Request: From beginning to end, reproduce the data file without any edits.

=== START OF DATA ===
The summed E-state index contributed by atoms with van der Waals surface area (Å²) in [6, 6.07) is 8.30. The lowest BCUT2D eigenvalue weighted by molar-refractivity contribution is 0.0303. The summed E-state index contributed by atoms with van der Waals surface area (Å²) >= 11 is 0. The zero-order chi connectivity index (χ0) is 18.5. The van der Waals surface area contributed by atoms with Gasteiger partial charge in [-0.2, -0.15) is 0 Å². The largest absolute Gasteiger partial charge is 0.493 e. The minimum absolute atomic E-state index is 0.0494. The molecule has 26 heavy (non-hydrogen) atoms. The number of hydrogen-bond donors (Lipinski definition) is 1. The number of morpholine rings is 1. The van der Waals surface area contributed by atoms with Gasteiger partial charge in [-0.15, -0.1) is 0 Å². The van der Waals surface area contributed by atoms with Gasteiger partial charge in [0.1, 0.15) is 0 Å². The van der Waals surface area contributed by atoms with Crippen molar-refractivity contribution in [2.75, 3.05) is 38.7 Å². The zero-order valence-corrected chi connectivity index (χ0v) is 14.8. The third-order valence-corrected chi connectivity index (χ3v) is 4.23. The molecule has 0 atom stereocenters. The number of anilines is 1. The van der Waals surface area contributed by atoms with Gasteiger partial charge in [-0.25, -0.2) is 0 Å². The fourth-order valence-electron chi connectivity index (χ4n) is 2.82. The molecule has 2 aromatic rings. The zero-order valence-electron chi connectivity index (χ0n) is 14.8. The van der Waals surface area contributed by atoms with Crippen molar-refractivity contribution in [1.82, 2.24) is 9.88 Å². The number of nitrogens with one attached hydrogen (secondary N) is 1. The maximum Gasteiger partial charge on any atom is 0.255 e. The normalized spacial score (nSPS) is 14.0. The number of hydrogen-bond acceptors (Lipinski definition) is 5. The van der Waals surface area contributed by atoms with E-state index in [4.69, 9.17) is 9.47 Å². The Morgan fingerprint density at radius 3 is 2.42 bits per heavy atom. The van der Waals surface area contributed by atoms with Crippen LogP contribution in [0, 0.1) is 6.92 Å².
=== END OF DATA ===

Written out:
The summed E-state index contributed by atoms with van der Waals surface area (Å²) in [6, 6.07) is 8.30. The lowest BCUT2D eigenvalue weighted by molar-refractivity contribution is 0.0303. The summed E-state index contributed by atoms with van der Waals surface area (Å²) >= 11 is 0. The zero-order chi connectivity index (χ0) is 18.5. The van der Waals surface area contributed by atoms with Gasteiger partial charge in [-0.2, -0.15) is 0 Å². The largest absolute Gasteiger partial charge is 0.493 e. The minimum absolute atomic E-state index is 0.0494. The molecule has 26 heavy (non-hydrogen) atoms. The number of hydrogen-bond donors (Lipinski definition) is 1. The number of morpholine rings is 1. The van der Waals surface area contributed by atoms with Gasteiger partial charge in [-0.15, -0.1) is 0 Å². The van der Waals surface area contributed by atoms with Gasteiger partial charge in [0.1, 0.15) is 0 Å². The van der Waals surface area contributed by atoms with Crippen molar-refractivity contribution in [2.75, 3.05) is 38.7 Å². The zero-order valence-corrected chi connectivity index (χ0v) is 14.8. The third-order valence-corrected chi connectivity index (χ3v) is 4.23. The molecule has 0 atom stereocenters. The number of anilines is 1. The van der Waals surface area contributed by atoms with Gasteiger partial charge in [-0.25, -0.2) is 0 Å². The fourth-order valence-electron chi connectivity index (χ4n) is 2.82. The molecule has 2 aromatic rings. The zero-order valence-electron chi connectivity index (χ0n) is 14.8. The van der Waals surface area contributed by atoms with Crippen molar-refractivity contribution in [1.82, 2.24) is 9.88 Å². The number of nitrogens with one attached hydrogen (secondary N) is 1. The maximum Gasteiger partial charge on any atom is 0.255 e. The normalized spacial score (nSPS) is 14.0. The number of hydrogen-bond acceptors (Lipinski definition) is 5. The van der Waals surface area contributed by atoms with E-state index in [4.69, 9.17) is 9.47 Å². The Morgan fingerprint density at radius 3 is 2.42 bits per heavy atom. The van der Waals surface area contributed by atoms with Crippen LogP contribution in [0, 0.1) is 6.92 Å².